How to train your dog from taking poisoned bait - petsitterbank

How to train your dog from taking poisoned bait

“Warning: Poisoned bait.” Sooner or later, every dog ​​owner hears a scary story about two-legged terrorists hounding four-legged friends with booby-trapped treats.

Social media posts about animals having to be put down after finding sausages with razor blades in them or tasty morsels filled with rat poison are, sadly, all too common.

What should dog owners do? Firstly, don’t panic: Experts say it’s often unclear if stories about poisoned bait are even true, and how often pet owners become needlessly fearful.

“Unfortunately, there is no record anywhere of how often poisoned bait is put out or eaten by dogs,” says Lea Schmitz, of an animal welfare association in Germany, where media reports of poisoned bait are currently rampant.

“I only share confirmed reports,” says dog trainer Franziska Herre, who takes a skeptical approach when she sees viral posts about poisoned dogs on social media. After all, anyone can take a photo, label it “poisoned bait” and post it online along with a warning.

People who do that might be motivated by the desire to keep dogs away from a particular area, and would manage to do so with minimal effort, she says, adding that often, there’s no official confirmation of the reports on social media.

If confirmed, muzzle up

If a case has been confirmed by the authorities, put a muzzle on your dog when you head out for a walk to stop it from eating anything along the way.

Poisoned bait might be pieces of sausage that contain a razor blade, drawing pins or toxic substances such as slug pellets, according to the animal welfare association.

“Sometimes the bait isn’t intended for pets but other creatures like rats or mice,” says Schmitz.

But poisoned bait isn’t the only thing you should watch out for, and it’s worth noting that chocolate, sugar-free chewing gum, household cleaners and certain plants are also toxic for dogs.

Some dog training schools even offer anti-poison bait courses for some time, including Herre. “This kind of training isn’t a 100% insurance that nothing will happen,” she says. “But it does reduce the likelihood that the dog will eat that kind of bait.”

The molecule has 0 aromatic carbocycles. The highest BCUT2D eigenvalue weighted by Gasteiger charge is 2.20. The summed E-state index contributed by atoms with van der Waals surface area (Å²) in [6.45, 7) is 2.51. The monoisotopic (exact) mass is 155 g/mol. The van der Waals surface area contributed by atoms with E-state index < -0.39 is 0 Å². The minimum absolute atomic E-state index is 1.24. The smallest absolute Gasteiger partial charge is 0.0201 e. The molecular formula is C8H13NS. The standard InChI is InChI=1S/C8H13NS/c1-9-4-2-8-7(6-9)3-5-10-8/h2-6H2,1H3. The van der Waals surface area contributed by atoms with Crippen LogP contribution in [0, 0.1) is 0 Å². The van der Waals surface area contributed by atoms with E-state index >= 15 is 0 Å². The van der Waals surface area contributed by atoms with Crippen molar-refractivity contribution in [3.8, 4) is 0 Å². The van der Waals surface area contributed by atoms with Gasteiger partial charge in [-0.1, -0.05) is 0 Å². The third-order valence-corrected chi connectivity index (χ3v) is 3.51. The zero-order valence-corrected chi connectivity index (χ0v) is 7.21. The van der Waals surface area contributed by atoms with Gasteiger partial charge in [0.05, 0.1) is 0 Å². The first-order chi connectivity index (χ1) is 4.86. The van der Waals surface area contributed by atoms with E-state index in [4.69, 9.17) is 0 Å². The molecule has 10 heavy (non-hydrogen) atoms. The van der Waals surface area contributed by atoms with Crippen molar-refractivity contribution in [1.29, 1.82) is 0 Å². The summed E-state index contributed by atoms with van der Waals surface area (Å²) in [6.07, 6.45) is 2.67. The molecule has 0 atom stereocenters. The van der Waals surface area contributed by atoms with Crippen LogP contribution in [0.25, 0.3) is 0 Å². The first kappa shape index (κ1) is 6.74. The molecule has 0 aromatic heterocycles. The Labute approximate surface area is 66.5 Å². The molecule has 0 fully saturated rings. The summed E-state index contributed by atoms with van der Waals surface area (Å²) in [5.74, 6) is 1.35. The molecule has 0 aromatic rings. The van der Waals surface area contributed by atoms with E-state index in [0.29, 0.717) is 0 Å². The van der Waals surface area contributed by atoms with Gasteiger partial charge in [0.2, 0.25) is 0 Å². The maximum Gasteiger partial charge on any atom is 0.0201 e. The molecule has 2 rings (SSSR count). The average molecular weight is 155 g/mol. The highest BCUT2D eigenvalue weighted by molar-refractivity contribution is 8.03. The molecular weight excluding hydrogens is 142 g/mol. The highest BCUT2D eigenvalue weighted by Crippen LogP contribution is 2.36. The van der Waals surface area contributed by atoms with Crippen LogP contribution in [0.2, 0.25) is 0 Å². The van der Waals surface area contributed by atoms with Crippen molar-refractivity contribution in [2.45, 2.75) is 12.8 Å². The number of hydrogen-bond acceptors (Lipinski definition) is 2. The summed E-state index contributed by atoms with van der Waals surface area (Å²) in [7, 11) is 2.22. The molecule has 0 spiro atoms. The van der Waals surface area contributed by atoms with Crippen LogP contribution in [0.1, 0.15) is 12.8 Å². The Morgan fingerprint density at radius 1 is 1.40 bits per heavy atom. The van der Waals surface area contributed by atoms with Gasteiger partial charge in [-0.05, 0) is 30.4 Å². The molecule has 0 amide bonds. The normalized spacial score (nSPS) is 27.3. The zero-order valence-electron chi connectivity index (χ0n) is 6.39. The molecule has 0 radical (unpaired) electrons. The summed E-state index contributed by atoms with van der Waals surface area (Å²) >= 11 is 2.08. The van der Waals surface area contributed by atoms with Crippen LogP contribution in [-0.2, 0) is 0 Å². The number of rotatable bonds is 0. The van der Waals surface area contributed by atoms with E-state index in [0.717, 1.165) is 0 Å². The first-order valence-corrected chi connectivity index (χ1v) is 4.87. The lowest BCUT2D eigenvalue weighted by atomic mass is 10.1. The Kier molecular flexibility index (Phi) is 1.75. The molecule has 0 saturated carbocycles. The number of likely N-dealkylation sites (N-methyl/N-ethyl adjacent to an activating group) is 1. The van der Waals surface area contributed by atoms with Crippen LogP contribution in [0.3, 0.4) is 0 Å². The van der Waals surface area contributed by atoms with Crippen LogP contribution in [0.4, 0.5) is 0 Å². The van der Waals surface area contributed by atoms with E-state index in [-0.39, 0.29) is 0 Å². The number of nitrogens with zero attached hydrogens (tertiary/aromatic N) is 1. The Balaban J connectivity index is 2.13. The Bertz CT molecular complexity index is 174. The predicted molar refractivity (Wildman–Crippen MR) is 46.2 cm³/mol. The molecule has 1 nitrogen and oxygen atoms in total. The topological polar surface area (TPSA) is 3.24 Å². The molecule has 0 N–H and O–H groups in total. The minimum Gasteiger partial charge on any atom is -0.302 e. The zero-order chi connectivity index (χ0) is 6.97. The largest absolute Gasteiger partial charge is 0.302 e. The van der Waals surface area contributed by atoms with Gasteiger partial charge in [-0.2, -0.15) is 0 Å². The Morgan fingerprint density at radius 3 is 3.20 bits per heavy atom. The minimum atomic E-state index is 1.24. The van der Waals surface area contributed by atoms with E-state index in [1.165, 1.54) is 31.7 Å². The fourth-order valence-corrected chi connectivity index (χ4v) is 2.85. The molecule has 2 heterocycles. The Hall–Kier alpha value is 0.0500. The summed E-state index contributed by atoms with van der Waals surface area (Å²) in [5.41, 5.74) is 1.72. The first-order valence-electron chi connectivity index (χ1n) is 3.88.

The best time to start training your dog is when it is a puppy. Focus on “impulse control”, say the experts. Young dogs should learn not to react immediately to their impulses but learn to wait, if they see a delicious-looking treat that is within reach.

Experts take several approaches in anti-poison bait training, Herre says. One way is to forbid the dog from eating anything at all unless it has been expressly allowed to do so.

You can teach your dog to avoid rigged bait by holding out some food or dropping it. If your dog goes for the food, you cover it with your hand or foot. “They understand this in two minutes, and then they start to generalise,” says Herre.

Dogs learn in a very location-specific way, so if you stop them from taking food in one particular place, they won’t necessarily understand that this rule applies everywhere.

Treats for ignoring found food

If you want to teach the dog to avoid food everywhere outdoors, make sure you train the dog in several everyday situations in a good number of places.

Don’t make the mistake of letting a “no” become a “yes”, says Herre. That might happen for example if you forbid a dog from taking a treat from your hand, but then give it that treat for being well-behaved.

You can reward your dog’s obedience with different treats from your other hand, says Herre, adding that the dog should never get the food that it wanted as part of the training to avoid food it finds outdoors.

Recall is another way you can train your dog. If you place food in a meadow and your dog runs to it but you call the pet back before they reach it, give the dog a generous reward for obeying. You can also attach a dragline to your dog’s harness so you can stop the dog if it fails to obey the command.

Bartering is also a successful method, where the dog learns that if they give something to you, they get a great reward in exchange.

Start out by exchanging something that your dog is not especially excited about and give the pet something more appealing in exchange.

If you have successfully taught your dog that it is worthwhile giving you something as they are likely to receive something better in exchange, the animal is more likely to pass up on any poisoned bait.

If you do think your dog has swallowed something harmful, do not try to induce vomiting if you don’t know what it is, as caustic poisons may burn the dog’s throat, while razor blades will only cause further injury, say the animal welfare experts from Four Paws.

You’re better off ringing your vet as quickly as possible and describing the dog’s symptoms. Some of the typical symptoms of poisoning include diarrhoea, difficulty breathing, intense salivation, a fast heartbeat and vomiting. – dpa/Sabine Maurer

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